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Ong Tee Keat takes the bus

Transport Minister Ong Tee Keat, who is also the head of Urban Public Transport for the Prime Minister’s Key Result Area of Public Transport, took the bus yesterday.

Yes, we are shocked too.

You can read all about his short trip from Taman Midah to Taman Maluri in the article and blog posting below.

Public transport still unpopular (The Star)
6 October 2009

[TRANSIT: What a headline!]KUALA LUMPUR: The Transport Minister wants more Klang Valley folk to use public transport but recognises that services first need to be improved.

Datuk Seri Ong Tee Keat said he was willing to hear the concerns of consumers as well as players in the public transportation sector.

Currently, only 16% of the Klang Valley’s population uses public transport and the Government would like to increase this figure to 25%.

[TRANSIT: Lowered expectations. Three years ago the target was 40%…and still there are no details about what this percentage actually means.]

Pleasant surprise: A bus commuter greeting Ong during his visit to the Taman Maluri bus station in Cheras yesterday. — Picture courtesy of Nanyang
Pleasant surprise: A bus commuter greeting Ong during his visit to the Taman Maluri bus station in Cheras yesterday. — Picture courtesy of Nanyang

Ong said that among the main complaints were irregular service in certain areas, lack of service during non-peak hours, vehicle breakdown and poor maintenance of bus terminals and bus stops. [TRANSIT: We could have told you that. Wait, we did. Repeatedly.]

He added that he would also look at having unpopular residential roads being properly serviced by public transport. [TRANSIT: In this case, ‘unpopular’ means that these roads are not well-served because the companies do not want to operate services there]

Ong, the Urban Public Transport panel head, said it was on his agenda to meet with not only public bus operators but also representatives of other modes of public transport such as the Light Rail Transit and KTM Komuter. [TRANSIT: How about us? Shouldn’t TRANSIT be in the Urban Public Transport panel?]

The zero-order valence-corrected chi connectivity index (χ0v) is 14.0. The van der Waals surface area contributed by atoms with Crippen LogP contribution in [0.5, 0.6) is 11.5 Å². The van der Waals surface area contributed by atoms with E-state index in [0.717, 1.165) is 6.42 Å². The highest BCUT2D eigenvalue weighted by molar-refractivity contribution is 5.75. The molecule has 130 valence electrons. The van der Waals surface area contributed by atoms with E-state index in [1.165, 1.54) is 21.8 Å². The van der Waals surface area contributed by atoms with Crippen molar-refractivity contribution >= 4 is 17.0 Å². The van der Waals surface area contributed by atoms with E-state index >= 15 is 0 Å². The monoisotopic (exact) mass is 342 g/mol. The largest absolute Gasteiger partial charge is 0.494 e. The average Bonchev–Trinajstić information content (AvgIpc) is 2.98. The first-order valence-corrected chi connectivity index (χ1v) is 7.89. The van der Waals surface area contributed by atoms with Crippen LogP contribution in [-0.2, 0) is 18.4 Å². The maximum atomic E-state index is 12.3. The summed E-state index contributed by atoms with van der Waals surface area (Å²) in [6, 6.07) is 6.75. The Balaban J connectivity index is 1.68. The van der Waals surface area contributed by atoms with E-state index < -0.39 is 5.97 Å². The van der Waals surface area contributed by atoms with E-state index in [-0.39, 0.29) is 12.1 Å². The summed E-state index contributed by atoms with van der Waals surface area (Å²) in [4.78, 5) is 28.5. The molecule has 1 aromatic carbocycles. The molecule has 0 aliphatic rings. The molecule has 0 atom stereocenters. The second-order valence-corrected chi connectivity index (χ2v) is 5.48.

On bus companies complaining of unfair pricing compared to fares set by the Government for RapidKL buses, Ong said he would gather feedback. [TRANSIT: Enough with the feedback already. Time to take action.]

“We are here not just to promote only one company’s interest but also to look into national concerns. [TRANSIT: Then have RapidKL as the main operator and contract out services using the other bus companies]

“If we want to allow competition, then it should be on a level playing field but not at the expense of the public,” he said during a fact-finding walkabout at the Taman Maluri bus station in Cheras yesterday. [TRANSIT: He always says the nicest things]

Ong also pointed out that his ministry was not the only one with the power and jurisdiction over public transport.

The Transport Ministry is not the licensing agency for bus services nor is it responsible for the recent fare hike.

On whether the ministry might provide subsidies to encourage the use of public transport, he said: “Let us not be obsessed with the subsidy psyche — the main thing now is improving the areas of concern.”

He said the ministry was also looking into the possibility of introducing inter-company passes but it was not easy to convince all the companies. [TRANSIT: Convince? Why not implement a national public transport pass and expect all companies to comply?]

Transport Ministry, operators to talk
by Meena L. Ramadas

KUALA LUMPUR: Long-suffering Klang Valley commuters can look forward to a more integrated and efficient transport system if discussions between the Transport Ministry and the various transport operators bear fruit.